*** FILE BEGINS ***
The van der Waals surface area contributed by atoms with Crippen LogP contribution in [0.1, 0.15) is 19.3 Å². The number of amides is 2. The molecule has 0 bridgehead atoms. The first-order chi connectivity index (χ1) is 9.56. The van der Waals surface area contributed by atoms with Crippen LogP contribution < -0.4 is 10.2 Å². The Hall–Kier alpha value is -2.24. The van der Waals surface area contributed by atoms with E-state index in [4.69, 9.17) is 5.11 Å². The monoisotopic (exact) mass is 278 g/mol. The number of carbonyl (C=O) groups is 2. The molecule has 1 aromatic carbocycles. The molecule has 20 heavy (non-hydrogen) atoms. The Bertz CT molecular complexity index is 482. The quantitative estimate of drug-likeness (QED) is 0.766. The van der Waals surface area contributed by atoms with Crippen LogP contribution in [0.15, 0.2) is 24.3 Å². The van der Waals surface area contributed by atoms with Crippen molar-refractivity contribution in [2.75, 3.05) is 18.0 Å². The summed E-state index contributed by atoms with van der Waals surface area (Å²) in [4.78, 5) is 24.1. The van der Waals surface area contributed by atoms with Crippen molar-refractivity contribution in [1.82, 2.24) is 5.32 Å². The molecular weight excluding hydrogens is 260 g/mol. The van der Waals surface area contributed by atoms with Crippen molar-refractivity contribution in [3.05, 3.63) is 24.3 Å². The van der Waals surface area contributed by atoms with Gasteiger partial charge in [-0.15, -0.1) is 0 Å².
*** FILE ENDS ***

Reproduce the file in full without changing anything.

The van der Waals surface area contributed by atoms with Crippen LogP contribution in [0.1, 0.15) is 19.3 Å². The number of amides is 2. The molecule has 0 bridgehead atoms. The first-order chi connectivity index (χ1) is 9.56. The van der Waals surface area contributed by atoms with Crippen LogP contribution < -0.4 is 10.2 Å². The Hall–Kier alpha value is -2.24. The van der Waals surface area contributed by atoms with E-state index in [4.69, 9.17) is 5.11 Å². The monoisotopic (exact) mass is 278 g/mol. The number of carbonyl (C=O) groups is 2. The molecule has 1 aromatic carbocycles. The molecule has 20 heavy (non-hydrogen) atoms. The Bertz CT molecular complexity index is 482. The quantitative estimate of drug-likeness (QED) is 0.766. The van der Waals surface area contributed by atoms with Crippen LogP contribution in [0.15, 0.2) is 24.3 Å². The van der Waals surface area contributed by atoms with Crippen molar-refractivity contribution in [2.75, 3.05) is 18.0 Å². The summed E-state index contributed by atoms with van der Waals surface area (Å²) in [4.78, 5) is 24.1. The van der Waals surface area contributed by atoms with Crippen molar-refractivity contribution in [1.82, 2.24) is 5.32 Å². The molecular weight excluding hydrogens is 260 g/mol. The van der Waals surface area contributed by atoms with Crippen molar-refractivity contribution in [3.05, 3.63) is 24.3 Å². The van der Waals surface area contributed by atoms with Gasteiger partial charge in [-0.15, -0.1) is 0 Å².